An image never represents a mere idea; it is never just an illustration. Thinking is constructed, shaped, and always develops through imagery. No thought comes to light, nor indeed casts a shadow, without being caused by an image, which itself becomes an insightful synthesis of a dimension of humanity. In this series (“Icons”), edited by Massimo Cacciari, authors from different backgrounds explore great icons of our cultural heritage – such as works by Mantegna, Pollock, Caravaggio, and Kiefer – that relate to key issues of our times.
In the most famous painting by Caspar David Friedrich, one can see, from behind, the figure of a wanderer, in the most romantic sense of the term. Where is he from? And, especially, where is he going? He has reached the extreme limits of the world only to gaze even further: firmly rooted on a rock, the wanderer seems aware that infinity is greater than he is, and this boundless vastness seduces him. He seeks the principle underlying the immense depth. Infinity, however, not only cannot be attained; it cannot even be represented. Yet the infinite has never ceased to intrigue and torment painters, philosophers, mathematicians, and persons of letters. Providing an overview of the entire topic, this book sheds light on a continually timely and fascinating issue.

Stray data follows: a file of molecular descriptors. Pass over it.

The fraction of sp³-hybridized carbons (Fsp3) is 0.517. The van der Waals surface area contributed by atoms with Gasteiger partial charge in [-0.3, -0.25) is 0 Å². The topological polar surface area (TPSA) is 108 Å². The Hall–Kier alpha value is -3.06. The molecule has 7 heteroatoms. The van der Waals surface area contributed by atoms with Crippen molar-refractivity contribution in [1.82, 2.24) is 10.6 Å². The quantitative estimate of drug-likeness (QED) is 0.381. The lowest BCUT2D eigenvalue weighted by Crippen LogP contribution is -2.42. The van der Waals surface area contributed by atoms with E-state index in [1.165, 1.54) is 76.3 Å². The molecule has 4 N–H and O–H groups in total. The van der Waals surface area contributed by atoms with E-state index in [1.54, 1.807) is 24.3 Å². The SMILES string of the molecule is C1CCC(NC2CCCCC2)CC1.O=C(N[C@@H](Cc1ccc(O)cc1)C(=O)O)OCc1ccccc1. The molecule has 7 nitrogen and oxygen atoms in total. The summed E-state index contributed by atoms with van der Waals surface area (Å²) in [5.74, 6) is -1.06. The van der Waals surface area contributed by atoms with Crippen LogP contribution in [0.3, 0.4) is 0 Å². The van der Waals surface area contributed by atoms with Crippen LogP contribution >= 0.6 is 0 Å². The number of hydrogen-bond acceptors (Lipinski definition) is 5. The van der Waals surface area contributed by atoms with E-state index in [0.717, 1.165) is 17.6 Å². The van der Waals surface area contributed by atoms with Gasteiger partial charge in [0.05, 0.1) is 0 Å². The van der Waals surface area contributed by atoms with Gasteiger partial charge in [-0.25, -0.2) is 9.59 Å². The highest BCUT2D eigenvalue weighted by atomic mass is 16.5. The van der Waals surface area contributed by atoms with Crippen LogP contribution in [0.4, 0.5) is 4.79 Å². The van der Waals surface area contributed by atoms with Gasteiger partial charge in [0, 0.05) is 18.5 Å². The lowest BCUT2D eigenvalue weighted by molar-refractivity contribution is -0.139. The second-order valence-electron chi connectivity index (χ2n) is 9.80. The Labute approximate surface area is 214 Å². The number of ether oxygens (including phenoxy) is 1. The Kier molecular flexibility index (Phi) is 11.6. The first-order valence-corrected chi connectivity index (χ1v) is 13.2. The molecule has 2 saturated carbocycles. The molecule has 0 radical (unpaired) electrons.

Sergio Givone is professor emeritus of Aesthetics at the University of Florence.